“And he told his disciples to have a boat ready for him because of the crowd, lest they should crush him; for he had healed many, so that all who had diseases pressed upon him to touch him.” (Mark 3:9-10)

“Unclean spirits…fell down before him and cried out, ‘You are the Son of God.’ And he strictly ordered them not to make him known.” (Mark 3:9-10)

Jesus was able to get away briefly with a smaller number of disciples. “He went up on the mountain, and called to him those whom he desired, and they came to him, and he appointed twelve.” (Mark 3:13-14).

Then they came down to Peter’s home, “and the crowd came together again, so that they could not even eat.” (Mark 3:20)

I’m going at a snail’s pace through the first chapters of Mark, but you can already see how constantly St. Peter refers to the crowds. I think this is a good mark of an eyewitness account.

First-person stories include references to things that aren’t necessary to the story; they are just things the person happened to notice or were thinking about at the time. An example in this Gospel is that St. Mark alone records that, in the midst of the storm, Jesus was asleep in the boat “with his head on a pillow.” That pillow is irrelevant, and got cut from the story in the other Gospels. But you can see Peter right there in the boat, thinking “There he is, fast asleep, his head on a pillow like he’s home in bed!”

All these references to crowds resemble the way someone would describe their camping trip if it had rained the whole time. A third-person storyteller would mention the rain briefly and then concentrate on where they went and what they saw and did. But a first-person account would keep coming back to the incessant rain: “And it was still raining!” “It rained the whole time!” “The rain made the paths so muddy!” “Everything got soaking wet!” To the person who actually went through it, the rain tinges every memory of the trip, like putting a colored gel over a landscape. A person who wasn’t there might think “Well, that’s irrelevant” and cut it out, but to the person who experienced it, it will never stop being an insistent part of the story.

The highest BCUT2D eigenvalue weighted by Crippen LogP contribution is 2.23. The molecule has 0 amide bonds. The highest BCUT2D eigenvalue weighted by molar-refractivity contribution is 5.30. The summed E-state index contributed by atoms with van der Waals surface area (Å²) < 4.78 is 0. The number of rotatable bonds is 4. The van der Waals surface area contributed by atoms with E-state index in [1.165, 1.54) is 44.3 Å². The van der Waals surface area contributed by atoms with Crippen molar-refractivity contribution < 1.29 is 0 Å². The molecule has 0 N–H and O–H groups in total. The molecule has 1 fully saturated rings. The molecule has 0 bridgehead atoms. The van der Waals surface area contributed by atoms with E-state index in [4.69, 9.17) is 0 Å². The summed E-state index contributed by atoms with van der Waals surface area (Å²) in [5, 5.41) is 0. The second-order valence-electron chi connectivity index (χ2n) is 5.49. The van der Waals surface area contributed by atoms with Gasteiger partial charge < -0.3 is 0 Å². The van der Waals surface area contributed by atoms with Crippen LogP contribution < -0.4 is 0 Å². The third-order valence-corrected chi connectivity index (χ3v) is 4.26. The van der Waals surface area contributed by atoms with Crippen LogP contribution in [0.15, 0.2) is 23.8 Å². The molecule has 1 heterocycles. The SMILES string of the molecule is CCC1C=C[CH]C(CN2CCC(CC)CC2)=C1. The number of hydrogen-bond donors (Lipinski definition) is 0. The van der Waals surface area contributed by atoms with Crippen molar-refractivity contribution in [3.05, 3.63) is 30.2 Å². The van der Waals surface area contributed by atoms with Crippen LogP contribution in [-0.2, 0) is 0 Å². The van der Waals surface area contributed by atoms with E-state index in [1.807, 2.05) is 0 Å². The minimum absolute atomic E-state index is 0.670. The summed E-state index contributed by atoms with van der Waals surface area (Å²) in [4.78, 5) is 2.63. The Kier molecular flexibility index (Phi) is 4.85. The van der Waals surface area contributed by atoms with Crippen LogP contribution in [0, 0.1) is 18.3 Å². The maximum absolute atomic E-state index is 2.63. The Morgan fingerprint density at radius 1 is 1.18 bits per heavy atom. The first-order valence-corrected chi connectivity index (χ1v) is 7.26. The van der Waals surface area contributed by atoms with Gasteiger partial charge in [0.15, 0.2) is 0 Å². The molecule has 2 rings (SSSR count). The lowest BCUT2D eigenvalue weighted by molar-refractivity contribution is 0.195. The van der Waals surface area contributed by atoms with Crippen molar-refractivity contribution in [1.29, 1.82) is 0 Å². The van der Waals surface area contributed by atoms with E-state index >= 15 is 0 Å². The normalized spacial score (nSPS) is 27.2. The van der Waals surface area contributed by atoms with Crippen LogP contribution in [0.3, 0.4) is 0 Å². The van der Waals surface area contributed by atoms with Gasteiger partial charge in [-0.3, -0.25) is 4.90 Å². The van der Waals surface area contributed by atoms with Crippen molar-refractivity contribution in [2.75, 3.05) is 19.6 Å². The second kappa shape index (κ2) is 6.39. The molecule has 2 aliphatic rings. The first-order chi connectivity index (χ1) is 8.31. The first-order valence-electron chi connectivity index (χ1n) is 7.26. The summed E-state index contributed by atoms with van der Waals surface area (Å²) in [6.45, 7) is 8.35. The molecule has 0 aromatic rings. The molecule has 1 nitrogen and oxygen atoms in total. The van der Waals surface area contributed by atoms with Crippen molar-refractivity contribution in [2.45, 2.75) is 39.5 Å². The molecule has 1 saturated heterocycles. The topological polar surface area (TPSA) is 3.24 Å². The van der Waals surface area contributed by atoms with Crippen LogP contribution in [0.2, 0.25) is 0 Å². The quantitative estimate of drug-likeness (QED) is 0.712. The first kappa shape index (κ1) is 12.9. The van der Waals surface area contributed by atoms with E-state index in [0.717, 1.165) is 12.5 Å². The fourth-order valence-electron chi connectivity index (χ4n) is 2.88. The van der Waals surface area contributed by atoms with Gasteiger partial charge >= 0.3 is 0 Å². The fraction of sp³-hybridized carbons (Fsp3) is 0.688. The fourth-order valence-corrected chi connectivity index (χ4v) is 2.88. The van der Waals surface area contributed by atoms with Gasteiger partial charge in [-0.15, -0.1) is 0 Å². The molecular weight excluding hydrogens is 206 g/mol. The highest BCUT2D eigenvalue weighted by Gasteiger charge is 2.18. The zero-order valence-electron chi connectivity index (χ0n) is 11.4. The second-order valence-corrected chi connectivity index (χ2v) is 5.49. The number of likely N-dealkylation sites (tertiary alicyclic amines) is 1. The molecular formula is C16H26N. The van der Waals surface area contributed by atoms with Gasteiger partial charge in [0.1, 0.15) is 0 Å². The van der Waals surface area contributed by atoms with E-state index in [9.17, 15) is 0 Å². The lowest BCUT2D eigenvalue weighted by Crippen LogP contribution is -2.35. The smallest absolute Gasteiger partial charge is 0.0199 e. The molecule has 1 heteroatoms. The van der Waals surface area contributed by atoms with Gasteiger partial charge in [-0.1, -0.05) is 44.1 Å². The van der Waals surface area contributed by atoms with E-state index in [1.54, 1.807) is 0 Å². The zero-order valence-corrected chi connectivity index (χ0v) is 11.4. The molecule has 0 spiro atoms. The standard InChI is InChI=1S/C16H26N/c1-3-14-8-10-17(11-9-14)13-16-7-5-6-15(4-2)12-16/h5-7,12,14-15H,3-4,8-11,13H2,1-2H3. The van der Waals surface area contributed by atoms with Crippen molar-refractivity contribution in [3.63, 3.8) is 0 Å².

We’re up to Mark 4. Once again Jesus gets into a boat so he can address the crowd: “Again he began to teach beside the sea. And a very large crowd gathered about him, so that he got into a boat and sat in it on the sea; and the whole crowd was beside the sea on the land.” (Mark 4:1) Picture all the crowd on the shore, staring out at him, and Jesus able to address them because he’s in a boat. They are trying to think creatively about crowd management and how to ensure that preaching will still go on.

Jesus then decided to cross the Sea of Galilee and go to the Roman cities there, a place where he would be unknown. “They came to the other side of the sea, to the country of the Gerasenes.” (Mark 5:1) Jesus heals a demoniac, and the people of the town ask him to leave! This is a very different response than he had in Capernaum. “And they began to beg Jesus to depart from their neighborhood.” (Mark 5:17)